How To Prevent a Cold

How To Prevent a ColdWhen it comes to the spread of colds and flues, prevention is perhaps the most important antidote. Grabbing the first cold or cough medicine you see off the drug store shelf is nowhere near the best answer to the not uncommon dilemma of how to deal with the common cold. The fact is, it is far more effective to avoid catching a cold on the front end than it ever could be to diagnose and treat it on the back end. If you really want to live a healthier life, it’s vital that you arm yourself with knowledge about prevention in order to counter a cold’s nasty effects before they even start. Following is important information about how to prevent colds by observing good hygiene habits, avoiding the spread of colds, and boosting your immune system.

Observe good hygiene habits

How To Prevent a Cold Wash Hands
If you want to reduce your risk of catching a cold, your most fundamental plan of attack is cleanliness. Wash your hands throughout the day often with soap and water, especially when you’re out among crowds. Wash your hands for a minimum of 20 seconds, and be sure to teach your children to wash their hands often throughout the day with soap and water, also for at least 20 seconds each time. Additionally, you must avoid touching any area of your face unless your hands have been freshly cleansed with either soap and water or alcohol-based hand sanitizer. Because viruses that cause the common cold are capable of remaining on your hands for a long time, it’s important to observe regular hand washing throughout the day for proper cold prevention. Remember also to regularly disinfect all surfaces that can be touched, such as doors and doorknobs, toys, telephones, keyboards, and desks.

Avoid the spread of colds

When it comes to spreading colds, all that’s needed is contact. Try not to come into contact with others when they are sick with a cold. Because the viruses that cause the common cold can spread easily from one infected person to another even through the air, it’s important to stay out of close proximity to sick people. It’s especially important to refrain from touching people who are sick and especially to avoid shaking hands with them.  Additionally, when you have a cold, give others a break and stay home when you’re sick. It’s far better to take a day or two away from work when you’re sick than it is to come in and infect everyone around you, thereby causing others to miss work as well. If you’re in the stage of a cold where you’re coughing or sneezing, always cover your mouth with your sleeve or a tissue and then throw it away. Never simply cough or sneeze into the air, since these viruses are still quite effective when they’re airborne. Try also to steer clear of crowds as much as possible during cold seasons.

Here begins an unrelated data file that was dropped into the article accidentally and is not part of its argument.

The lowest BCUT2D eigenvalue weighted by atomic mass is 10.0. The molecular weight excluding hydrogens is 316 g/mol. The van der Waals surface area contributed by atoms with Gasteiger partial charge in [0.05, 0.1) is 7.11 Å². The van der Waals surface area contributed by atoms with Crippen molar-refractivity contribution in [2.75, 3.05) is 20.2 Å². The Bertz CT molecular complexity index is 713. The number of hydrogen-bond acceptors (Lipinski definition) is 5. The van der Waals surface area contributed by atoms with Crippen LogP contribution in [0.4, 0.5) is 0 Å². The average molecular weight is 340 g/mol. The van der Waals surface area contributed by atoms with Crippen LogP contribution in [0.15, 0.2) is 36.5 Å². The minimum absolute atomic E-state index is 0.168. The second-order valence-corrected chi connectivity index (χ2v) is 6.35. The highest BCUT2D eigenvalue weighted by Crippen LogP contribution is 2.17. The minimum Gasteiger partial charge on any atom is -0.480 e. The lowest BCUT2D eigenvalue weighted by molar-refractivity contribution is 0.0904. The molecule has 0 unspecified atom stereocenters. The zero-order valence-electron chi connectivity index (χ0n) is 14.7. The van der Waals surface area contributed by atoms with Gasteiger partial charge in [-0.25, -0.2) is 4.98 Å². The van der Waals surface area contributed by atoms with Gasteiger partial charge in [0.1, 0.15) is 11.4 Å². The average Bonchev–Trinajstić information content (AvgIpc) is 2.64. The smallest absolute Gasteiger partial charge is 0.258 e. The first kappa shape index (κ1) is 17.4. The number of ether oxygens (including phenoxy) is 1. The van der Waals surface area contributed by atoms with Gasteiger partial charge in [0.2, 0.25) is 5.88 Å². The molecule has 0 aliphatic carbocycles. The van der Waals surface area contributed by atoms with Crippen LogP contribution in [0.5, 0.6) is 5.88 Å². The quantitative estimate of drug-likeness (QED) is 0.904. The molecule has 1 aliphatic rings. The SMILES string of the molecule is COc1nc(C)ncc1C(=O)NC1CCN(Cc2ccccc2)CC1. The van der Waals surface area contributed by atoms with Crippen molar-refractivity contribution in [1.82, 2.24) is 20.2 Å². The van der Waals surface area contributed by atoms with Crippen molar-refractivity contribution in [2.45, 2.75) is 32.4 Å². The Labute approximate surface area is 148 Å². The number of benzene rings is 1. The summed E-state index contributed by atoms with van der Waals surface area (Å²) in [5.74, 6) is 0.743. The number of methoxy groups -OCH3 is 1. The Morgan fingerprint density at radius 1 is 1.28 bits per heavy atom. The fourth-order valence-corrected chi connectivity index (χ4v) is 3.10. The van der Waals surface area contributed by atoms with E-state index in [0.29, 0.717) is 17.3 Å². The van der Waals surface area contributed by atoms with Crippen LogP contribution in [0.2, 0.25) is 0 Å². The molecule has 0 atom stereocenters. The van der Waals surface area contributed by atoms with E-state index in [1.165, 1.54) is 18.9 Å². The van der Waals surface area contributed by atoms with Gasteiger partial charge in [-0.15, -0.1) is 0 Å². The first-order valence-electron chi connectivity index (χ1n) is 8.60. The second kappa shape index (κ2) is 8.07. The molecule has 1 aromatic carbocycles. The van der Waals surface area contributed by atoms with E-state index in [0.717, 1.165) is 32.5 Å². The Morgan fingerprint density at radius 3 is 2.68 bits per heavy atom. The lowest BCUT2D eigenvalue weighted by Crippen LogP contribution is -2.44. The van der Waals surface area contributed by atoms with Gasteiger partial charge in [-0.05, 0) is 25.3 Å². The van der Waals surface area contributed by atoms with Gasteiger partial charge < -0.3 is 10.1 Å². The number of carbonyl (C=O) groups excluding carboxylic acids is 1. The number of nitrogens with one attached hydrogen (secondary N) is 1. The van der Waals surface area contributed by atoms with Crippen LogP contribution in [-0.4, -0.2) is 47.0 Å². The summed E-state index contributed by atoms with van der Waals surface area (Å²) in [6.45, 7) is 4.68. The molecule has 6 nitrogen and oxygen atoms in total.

Boost your immune system

Boosting your immune system is an important step in preventing colds. First, be sure to eat a healthy diet that includes plenty of fruits and vegetables that contain important vitamins such as C, A, and D, the body’s superstars when it comes to cold prevention. Eating a healthy diet will also help you to maintain a healthy weight, which is another important means of boosting your immune system and avoiding illness. Additionally, it’s important to get 7 to 8 hours of uninterrupted sleep each and every night.

The common cold costs Americans an estimated $40 billion annually, which is only one of the reasons you need to learn about prevention. Another, even more important, reason is the health of you and your family. The average adult suffers two to three colds per year, and children experience even more colds than adults. The sad fact is that we humans haven’t discovered a cure for the common cold yet, but we have learned ample means of preventing them. It’s not hard to live a healthier life, free from the common cold and its potential negative impacts on all the important tasks you need to get done every day. Simply equip yourself with helpful tips on how to prevent colds, and you’re well on your way to a healthier, more vibrant life free of the common cold.